This is the seventh (and last!) in a series of profiles on the top candidates running for mayor in Houston.
Sylvester Turner followed his mother’s wisdom like a beacon, through the University of Houston, where he graduated magna cum laude with a degree in political science, through Harvard Law School and 26 years in the Texas House of Representatives, where he represents the 139th District.
Now the 61-year-old politician is following faith to Houston City Hall, deep in a crowded mayoral race that includes former Harris County Sheriff Adrian Garcia, Councilman Stephen Costello, former City Councilman and Congressman Chris Bell, former Houston City Attorney Ben Hall and former Kemah Mayor Bill King.
“Life is not always fair, but you still have to navigate it and believe tomorrow is going to be better than today,” Turner said. “I’ve found that to be true more often than not. … When you no longer believe that, you have pretty much lost all hope and things certainly won’t get better.”
Turner’s bid for mayor – a position he said would crown his political career – is his third. In 1991, Turner, the odds-on favorite in a runoff election with developer Bob Lanier, saw his hopes disintegrate when Channel 13 aired a report days before balloting purportedly linking him to an insurance scam. Twelve years later, Turner plunged into a three-way race with businessman Bill White and former City Councilman Orlando Sanchez, placing third with 28 percent of the vote.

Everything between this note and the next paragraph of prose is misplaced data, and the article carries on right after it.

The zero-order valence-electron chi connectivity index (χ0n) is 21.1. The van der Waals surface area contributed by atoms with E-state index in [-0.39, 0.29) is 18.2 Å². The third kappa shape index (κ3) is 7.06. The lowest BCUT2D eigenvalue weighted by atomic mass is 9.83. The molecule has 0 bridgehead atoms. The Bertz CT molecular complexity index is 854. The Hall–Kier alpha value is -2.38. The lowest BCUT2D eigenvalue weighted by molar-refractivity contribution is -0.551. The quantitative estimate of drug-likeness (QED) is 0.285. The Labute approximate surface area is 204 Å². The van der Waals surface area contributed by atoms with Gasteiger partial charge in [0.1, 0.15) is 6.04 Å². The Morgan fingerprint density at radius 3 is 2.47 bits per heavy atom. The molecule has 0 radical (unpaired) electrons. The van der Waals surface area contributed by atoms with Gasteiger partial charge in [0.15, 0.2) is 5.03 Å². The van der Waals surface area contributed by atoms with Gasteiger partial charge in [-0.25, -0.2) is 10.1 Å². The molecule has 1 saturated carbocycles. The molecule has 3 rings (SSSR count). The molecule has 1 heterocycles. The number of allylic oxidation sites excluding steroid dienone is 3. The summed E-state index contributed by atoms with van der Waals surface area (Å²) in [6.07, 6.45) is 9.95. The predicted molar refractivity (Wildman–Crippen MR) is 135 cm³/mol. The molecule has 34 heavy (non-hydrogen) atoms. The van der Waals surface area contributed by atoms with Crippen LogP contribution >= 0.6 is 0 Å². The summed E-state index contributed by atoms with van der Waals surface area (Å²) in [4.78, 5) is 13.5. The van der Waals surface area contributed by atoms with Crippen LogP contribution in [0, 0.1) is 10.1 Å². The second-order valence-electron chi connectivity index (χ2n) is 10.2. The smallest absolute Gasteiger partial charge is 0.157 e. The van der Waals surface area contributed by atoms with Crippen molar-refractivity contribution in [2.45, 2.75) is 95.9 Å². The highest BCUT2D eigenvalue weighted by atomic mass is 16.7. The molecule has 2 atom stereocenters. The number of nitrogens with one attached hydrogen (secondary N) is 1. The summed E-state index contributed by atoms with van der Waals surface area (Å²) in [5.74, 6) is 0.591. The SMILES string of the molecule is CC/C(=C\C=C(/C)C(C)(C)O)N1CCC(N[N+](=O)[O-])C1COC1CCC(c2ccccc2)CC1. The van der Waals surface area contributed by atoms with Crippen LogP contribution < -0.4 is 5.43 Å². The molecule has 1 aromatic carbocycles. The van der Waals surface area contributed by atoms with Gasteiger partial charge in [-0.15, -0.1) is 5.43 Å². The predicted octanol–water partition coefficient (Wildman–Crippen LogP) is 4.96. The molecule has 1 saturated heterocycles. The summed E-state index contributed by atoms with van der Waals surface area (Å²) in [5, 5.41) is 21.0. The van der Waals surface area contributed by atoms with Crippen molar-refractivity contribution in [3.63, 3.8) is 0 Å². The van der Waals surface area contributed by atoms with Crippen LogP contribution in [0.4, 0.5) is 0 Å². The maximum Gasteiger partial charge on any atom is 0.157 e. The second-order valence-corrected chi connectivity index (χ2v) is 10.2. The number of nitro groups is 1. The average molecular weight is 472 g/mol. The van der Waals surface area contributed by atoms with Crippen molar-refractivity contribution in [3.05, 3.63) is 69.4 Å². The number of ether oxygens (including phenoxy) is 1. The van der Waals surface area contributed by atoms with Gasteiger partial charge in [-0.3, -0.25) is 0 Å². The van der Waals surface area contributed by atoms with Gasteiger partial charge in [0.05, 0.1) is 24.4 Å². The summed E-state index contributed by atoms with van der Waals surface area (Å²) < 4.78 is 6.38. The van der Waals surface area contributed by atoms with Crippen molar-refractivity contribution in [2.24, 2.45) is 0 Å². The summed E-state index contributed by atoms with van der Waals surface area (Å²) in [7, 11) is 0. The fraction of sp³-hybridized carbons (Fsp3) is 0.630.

In his legislative career, Turner, whose district includes the Acres Homes neighborhood in which he grew up, has established a record as a progressive adept at working both sides of the aisle.
“I think that one thing I’ve learned in representing my legislative district,” Turner said, “is that people want results. They may not care if the Republicans are in charge or if the Democrats are in charge, they want answers to their problems. I am real big on collaboration, partnership and finding the common ground to build consensus.”
Turner has served 19 years as vice chairman of the powerful House Appropriations Committee. Since 2006, he has been a Legislative Budget Board member; since 2009, chairman of the Texas Legislative Black Caucus. Turner co-chaired the Harris County legislative delegation from 2013 to this year.
As with some of the earlier articles, I don’t think there’s much there that isn’t already known to the more obsessive observers, but it’s a good intro for anyone who needs one. It’s a sign of Turner’s political skills that he’s largely made Democrats forget and/or forgive his time with Team Craddick. That’s partly because (unlike most Craddick Dems) he did actually get stuff done, and partly because we all have bigger things to worry about now. There’s basically no one I talk to who doesn’t think Turner will make it to the runoff, the discussion as noted in the story is all about how he may do in the runoff. I don’t really want to think that far ahead at this time. The runoff campaign will be different than the November campaign, whoever makes it that far.